The Award is presented annually to a young poultry veterinarian who is seen to be a credit to the profession, who is an ambassador and a communicator and who would be seen as a worthy winner by all sections of the poultry industry.
Currently in the third year of her PhD on novel diagnostics for coccidiosis at Nottingham University’s School of Veterinary Medicine and Science in the United Kingdom, Angani spoke exclusively to Dotun Ibiwoye of Diplomatic Watch about her life experiences, motivations, growing up and other inspirations that shaped her success in her field of study.
By Dotun Ibiwoye
As the 2018 award winner of the World Veterinary Poultry Association/Zoetis Young Poultry Veterinarian, what were the landmark experiences that contributed to making you who you are today?
I wouldn’t say there was any landmark experience of sorts that contributed to my being given the award, it was just me doing my own thing. i.e I have had an interest in poultry medicine since my third year at University when I did my industrial attachment with an Institution that had a big poultry establishment and while in the hatchery I saw how things were done.
I learnt a lot while I was there and my interest in poultry medicine was sparked. I went on to do my master’s degree in poultry medicine at Ahmadu Bello University, Zaria, Nigeria. I was employed in the Federal University of Agriculture, Makurdi in 2012 and there I taught poultry medicine courses and worked in the Veterinary teaching hospital attending to poultry/ wildlife cases and working with local farmers performing farm visits and giving advice.
I then proceeded to The University of Nottingham to pursue a Phd on molecular based diagnostics for Eimeria infections in poultry. The award is given to a young poultry veterinarian (less than 35 years) who does something that differentiates them from their peers. I think its my consistency, dedication and passion that has made to be recognised for what I am doing.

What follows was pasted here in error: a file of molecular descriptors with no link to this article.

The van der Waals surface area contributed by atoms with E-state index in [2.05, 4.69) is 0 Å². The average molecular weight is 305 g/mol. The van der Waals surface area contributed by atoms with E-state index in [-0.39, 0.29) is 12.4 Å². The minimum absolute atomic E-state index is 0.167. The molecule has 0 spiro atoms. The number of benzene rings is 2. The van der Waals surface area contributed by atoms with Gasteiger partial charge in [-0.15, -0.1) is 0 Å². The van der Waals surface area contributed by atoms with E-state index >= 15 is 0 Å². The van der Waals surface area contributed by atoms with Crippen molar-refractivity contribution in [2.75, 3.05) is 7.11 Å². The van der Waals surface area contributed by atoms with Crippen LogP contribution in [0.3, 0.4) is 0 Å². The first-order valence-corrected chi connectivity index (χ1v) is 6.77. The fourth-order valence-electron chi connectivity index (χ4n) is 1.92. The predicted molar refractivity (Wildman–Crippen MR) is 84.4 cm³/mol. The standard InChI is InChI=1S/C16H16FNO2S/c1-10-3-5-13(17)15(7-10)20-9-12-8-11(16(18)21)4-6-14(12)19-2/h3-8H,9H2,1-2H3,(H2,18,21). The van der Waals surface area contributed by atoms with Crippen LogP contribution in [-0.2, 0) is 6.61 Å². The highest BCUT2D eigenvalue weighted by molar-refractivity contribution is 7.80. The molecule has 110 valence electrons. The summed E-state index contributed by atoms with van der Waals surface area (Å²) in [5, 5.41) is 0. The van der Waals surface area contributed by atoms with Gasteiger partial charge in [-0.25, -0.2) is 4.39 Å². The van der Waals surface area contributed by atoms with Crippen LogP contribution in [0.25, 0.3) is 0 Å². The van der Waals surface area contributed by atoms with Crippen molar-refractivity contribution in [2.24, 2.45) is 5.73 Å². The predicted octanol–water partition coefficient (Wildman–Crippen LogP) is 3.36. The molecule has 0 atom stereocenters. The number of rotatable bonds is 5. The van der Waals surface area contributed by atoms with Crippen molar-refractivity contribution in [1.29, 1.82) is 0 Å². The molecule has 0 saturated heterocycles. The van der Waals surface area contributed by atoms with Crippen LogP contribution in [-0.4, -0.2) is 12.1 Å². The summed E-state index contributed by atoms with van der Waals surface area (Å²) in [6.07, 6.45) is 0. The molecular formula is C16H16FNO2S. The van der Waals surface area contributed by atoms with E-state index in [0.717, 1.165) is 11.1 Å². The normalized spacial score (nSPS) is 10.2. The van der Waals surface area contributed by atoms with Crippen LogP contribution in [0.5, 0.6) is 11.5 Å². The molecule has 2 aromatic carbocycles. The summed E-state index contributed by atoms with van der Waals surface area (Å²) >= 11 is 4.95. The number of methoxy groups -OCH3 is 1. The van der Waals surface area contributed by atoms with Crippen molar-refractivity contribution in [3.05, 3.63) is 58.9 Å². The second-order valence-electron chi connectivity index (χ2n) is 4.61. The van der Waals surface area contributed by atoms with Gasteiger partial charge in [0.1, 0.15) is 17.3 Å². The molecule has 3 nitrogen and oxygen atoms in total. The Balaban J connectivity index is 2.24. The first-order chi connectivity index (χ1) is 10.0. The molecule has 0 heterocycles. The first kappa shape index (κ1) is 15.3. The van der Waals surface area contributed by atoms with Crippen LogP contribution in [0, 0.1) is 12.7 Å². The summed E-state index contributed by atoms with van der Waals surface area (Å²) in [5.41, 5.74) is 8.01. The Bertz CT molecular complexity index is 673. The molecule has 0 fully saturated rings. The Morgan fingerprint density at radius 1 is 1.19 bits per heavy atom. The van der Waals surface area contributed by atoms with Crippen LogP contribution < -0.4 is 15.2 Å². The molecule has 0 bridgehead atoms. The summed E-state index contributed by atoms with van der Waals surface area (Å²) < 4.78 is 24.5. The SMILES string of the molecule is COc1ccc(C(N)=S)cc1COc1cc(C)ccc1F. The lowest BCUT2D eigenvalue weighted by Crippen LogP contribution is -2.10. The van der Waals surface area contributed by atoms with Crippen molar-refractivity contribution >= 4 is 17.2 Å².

How do you combine teaching and clinical practice and possibly criss-crossed both areas in remarkable manners?
The training I acquired in the Veterinary school was equipped me well for that. While from the first year to 5th year we taught various courses, in our final year, it was strictly clinical courses and we get to apply all we have learnt over the years.
Coming from a developing country to the U.K for your PhD, what lessons can be learnt by the developed countries in your field of study?
The most important lesson I have learnt is to keep evolving and improving on techniques and approaches on handling. Regular feedback from clients/customers/ students will create an opportunity to improve oneself. I have learnt to be very open and receptive of feedback and to constantly seek it so I can know what I am doing right and what needs improvement.
What was your growing up was like?
Growing up was stable and normal, nothing out of the ordinary. Ours was a close-knit family and my parents were protective and shielded us a lot.
What are those values that you cherish so much that have been key to your significance today?
I would say being true to myself, going for what I want and believing that only me can stop myself. Sincerity, honesty and integrity are values I cherish and like to live by
Who are your role models?
In my field Professor Paul Ayuba Abdu of Ahmadu Bello University. He has been a huge inspiration and a very good role model.
What do you consider your greatest achievements?
My greatest achievement would definitely be the young poultry Veterinarian award I received. The feeling of being recognised for what you do is priceless and I grateful for that.
What keeps you entertained when you’re not on the job?
I love travelling and seeing new places. I watch movies, I particularly binge watch crime and investigation.
In the light of that can we know the sources of your inspiration?
My faith is at the centre of my inspiration, my family inspires me too and my few good friends.